For today’s GMT I am sharing a fairly easy, next to zero pre prep recipe- Kerala style fish fry. A perfect side dish to lentils and rice or a great gluten free starter for a Kerala style meal. Not only does this Kerala style fish fry not require much preparation, it also comes together in a jiffy. And the next to zero effort is so much worth it. Because that means you can make this and sit back and enjoy it with a big, huge glass of chilled wine (yes, wine connoisseurs I like my wine chilled and I like it white!)
Of course I did neither of that. No sitting back and relaxing or drinking wine. Although I have half the mind to pour me a glass of wine and drink it while I write this post. It had been a busy day of cooking, cleaning, quickly photographing for the blog, cooking, cleaning, deep freezing stuff for V and then some baking and cleaning.
If someone asks me what’s my favorite ingredient, it has to be curry leaves. Then cumin. Aah cumin flavored potatoes! Yum. And lemon. Lemon also features in that list. I should stop listing else I’ll list every ingredient as my favorite.
So as I was saying curry leaves top my list of favorite ingredients. Please don’t confuse curry leaves with curry powder. They have nothing to do with any powder of any sorts. Well, there are dried curry leaf powders available now, so that statement isn’t entirely correct but just remember you can not use curry powder instead of curry leaf.
Curry powder, which is not a common pantry ingredient in indian kitchens, is actually a British invention and is a mix of spices such as cumin, cinnamon, turmeric and coriander and has NO CURRY LEAVES in it.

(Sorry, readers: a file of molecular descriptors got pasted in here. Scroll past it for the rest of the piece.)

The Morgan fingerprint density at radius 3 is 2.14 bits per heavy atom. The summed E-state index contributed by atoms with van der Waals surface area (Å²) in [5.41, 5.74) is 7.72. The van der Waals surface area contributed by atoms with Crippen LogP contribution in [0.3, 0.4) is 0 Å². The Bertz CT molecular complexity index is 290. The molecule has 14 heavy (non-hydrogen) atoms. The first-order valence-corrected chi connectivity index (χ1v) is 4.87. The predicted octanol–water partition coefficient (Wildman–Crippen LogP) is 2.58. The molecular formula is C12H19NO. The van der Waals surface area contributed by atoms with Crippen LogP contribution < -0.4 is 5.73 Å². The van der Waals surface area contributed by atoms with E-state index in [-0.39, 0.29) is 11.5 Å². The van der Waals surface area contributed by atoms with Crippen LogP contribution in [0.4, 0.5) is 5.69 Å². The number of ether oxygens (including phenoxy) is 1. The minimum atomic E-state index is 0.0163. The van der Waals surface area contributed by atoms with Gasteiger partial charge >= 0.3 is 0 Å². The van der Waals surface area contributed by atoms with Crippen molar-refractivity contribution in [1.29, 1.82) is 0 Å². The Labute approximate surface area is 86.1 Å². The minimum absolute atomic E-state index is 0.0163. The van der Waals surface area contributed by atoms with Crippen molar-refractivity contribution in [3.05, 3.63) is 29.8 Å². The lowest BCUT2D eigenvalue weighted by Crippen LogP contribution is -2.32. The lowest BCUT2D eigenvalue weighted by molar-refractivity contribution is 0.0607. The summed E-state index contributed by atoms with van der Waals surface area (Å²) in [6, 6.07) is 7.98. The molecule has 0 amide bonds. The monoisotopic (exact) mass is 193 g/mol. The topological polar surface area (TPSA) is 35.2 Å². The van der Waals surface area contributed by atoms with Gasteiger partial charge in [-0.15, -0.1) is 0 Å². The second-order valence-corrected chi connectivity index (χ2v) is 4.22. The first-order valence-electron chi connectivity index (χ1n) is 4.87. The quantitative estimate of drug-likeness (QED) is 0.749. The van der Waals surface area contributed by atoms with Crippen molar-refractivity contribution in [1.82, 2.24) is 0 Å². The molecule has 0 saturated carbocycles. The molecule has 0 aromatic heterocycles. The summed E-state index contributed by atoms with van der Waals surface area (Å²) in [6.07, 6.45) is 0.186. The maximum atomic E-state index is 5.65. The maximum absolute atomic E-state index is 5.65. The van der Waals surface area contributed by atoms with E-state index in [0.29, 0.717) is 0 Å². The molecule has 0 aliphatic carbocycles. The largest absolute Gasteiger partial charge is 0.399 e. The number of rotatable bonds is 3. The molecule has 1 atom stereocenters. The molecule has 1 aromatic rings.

Curry leaves or we in India call them, Kadi pata, is this unique flavored (lemony would be the closest word to describe it) leaf. And I kid you not once you start cooking with curry leaves, you will fall in love with these dark green aromatic leaves. And imagine tempering these beauties in some coconut oil, intoxicated is how you will feel next.
Not many north Indian dishes use curry leaves (though there are instances of Gujarati cuisine using them and even Rajasthani dishes like my friend’s mom’s kadi recipe), but you will definitely find them as a constant feature in south indian cuisine. You will see them being used in rice dishes, vegetable sides, lentil broths, drinks and curries. (No wonder I like south Indian cuisine so much)
Curry leaves can be found in the fresh produce section of Indian or Asian markets. You also find dried leaves in some Indian grocery stores. You can find plants online as well. In case you are thinking of buying a plant- search for Curry leaves. You will find it available on amazon as well.
Fresh curry leaves can last up to two weeks in the fridge. To make them last longer, air-dry them in any cool part of your house where there is no direct sunlight, and once dry (takes about 3-5 days) store in an airtight container or ziploc bag. I generally stock up on curry leaves whenever I see them available in the asian grocery store in Phoenix and freeze them and use as required without thawing. Make sure you vacuum-pack them to prevent oxidation.